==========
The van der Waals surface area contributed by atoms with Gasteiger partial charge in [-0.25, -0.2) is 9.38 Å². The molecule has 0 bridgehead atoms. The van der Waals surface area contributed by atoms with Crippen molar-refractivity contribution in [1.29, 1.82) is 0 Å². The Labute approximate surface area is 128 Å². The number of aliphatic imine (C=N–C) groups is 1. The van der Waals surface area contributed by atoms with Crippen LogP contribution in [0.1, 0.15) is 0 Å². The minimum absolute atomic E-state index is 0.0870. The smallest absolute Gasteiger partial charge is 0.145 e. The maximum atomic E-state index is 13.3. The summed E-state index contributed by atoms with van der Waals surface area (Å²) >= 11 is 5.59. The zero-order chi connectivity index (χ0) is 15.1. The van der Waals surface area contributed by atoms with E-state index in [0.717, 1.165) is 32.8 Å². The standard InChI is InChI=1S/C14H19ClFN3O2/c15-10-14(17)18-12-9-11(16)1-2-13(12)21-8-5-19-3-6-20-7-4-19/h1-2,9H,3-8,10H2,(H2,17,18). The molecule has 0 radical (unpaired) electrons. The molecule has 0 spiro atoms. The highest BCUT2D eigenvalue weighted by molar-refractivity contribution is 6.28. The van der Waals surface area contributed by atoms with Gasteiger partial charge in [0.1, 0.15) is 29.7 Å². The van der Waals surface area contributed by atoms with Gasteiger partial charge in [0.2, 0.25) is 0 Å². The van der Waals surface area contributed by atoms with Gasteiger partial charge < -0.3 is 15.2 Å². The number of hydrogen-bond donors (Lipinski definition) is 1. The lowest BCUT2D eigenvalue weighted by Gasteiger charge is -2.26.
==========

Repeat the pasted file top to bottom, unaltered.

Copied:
The van der Waals surface area contributed by atoms with Gasteiger partial charge in [-0.25, -0.2) is 9.38 Å². The molecule has 0 bridgehead atoms. The van der Waals surface area contributed by atoms with Crippen molar-refractivity contribution in [1.29, 1.82) is 0 Å². The Labute approximate surface area is 128 Å². The number of aliphatic imine (C=N–C) groups is 1. The van der Waals surface area contributed by atoms with Crippen LogP contribution in [0.1, 0.15) is 0 Å². The minimum absolute atomic E-state index is 0.0870. The smallest absolute Gasteiger partial charge is 0.145 e. The maximum atomic E-state index is 13.3. The summed E-state index contributed by atoms with van der Waals surface area (Å²) >= 11 is 5.59. The zero-order chi connectivity index (χ0) is 15.1. The van der Waals surface area contributed by atoms with E-state index in [0.717, 1.165) is 32.8 Å². The standard InChI is InChI=1S/C14H19ClFN3O2/c15-10-14(17)18-12-9-11(16)1-2-13(12)21-8-5-19-3-6-20-7-4-19/h1-2,9H,3-8,10H2,(H2,17,18). The molecule has 0 radical (unpaired) electrons. The molecule has 0 spiro atoms. The highest BCUT2D eigenvalue weighted by molar-refractivity contribution is 6.28. The van der Waals surface area contributed by atoms with Gasteiger partial charge in [0.1, 0.15) is 29.7 Å². The van der Waals surface area contributed by atoms with Gasteiger partial charge in [0.2, 0.25) is 0 Å². The van der Waals surface area contributed by atoms with Gasteiger partial charge < -0.3 is 15.2 Å². The number of hydrogen-bond donors (Lipinski definition) is 1. The lowest BCUT2D eigenvalue weighted by Gasteiger charge is -2.26.